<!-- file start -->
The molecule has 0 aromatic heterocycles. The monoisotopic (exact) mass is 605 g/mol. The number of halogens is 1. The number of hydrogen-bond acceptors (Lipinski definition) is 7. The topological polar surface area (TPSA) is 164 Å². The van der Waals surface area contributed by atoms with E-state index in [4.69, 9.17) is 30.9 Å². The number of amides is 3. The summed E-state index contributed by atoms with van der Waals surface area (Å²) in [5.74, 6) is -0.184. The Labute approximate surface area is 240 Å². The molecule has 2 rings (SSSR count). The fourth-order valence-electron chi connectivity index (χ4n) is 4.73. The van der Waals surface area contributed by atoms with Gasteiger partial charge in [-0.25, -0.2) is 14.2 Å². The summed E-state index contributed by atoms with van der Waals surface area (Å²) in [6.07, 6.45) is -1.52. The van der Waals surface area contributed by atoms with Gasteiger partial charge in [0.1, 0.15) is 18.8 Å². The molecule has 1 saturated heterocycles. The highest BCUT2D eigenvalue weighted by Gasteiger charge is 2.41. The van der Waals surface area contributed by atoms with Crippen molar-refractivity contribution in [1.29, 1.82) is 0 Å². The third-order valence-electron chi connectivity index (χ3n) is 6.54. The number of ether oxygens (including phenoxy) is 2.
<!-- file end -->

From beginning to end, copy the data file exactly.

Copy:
The molecule has 0 aromatic heterocycles. The monoisotopic (exact) mass is 605 g/mol. The number of halogens is 1. The number of hydrogen-bond acceptors (Lipinski definition) is 7. The topological polar surface area (TPSA) is 164 Å². The van der Waals surface area contributed by atoms with E-state index in [4.69, 9.17) is 30.9 Å². The number of amides is 3. The summed E-state index contributed by atoms with van der Waals surface area (Å²) in [5.74, 6) is -0.184. The Labute approximate surface area is 240 Å². The molecule has 2 rings (SSSR count). The fourth-order valence-electron chi connectivity index (χ4n) is 4.73. The van der Waals surface area contributed by atoms with Gasteiger partial charge in [-0.25, -0.2) is 14.2 Å². The summed E-state index contributed by atoms with van der Waals surface area (Å²) in [6.07, 6.45) is -1.52. The van der Waals surface area contributed by atoms with Gasteiger partial charge in [0.1, 0.15) is 18.8 Å². The molecule has 1 saturated heterocycles. The highest BCUT2D eigenvalue weighted by Gasteiger charge is 2.41. The van der Waals surface area contributed by atoms with Crippen molar-refractivity contribution in [1.29, 1.82) is 0 Å². The third-order valence-electron chi connectivity index (χ3n) is 6.54. The number of ether oxygens (including phenoxy) is 2.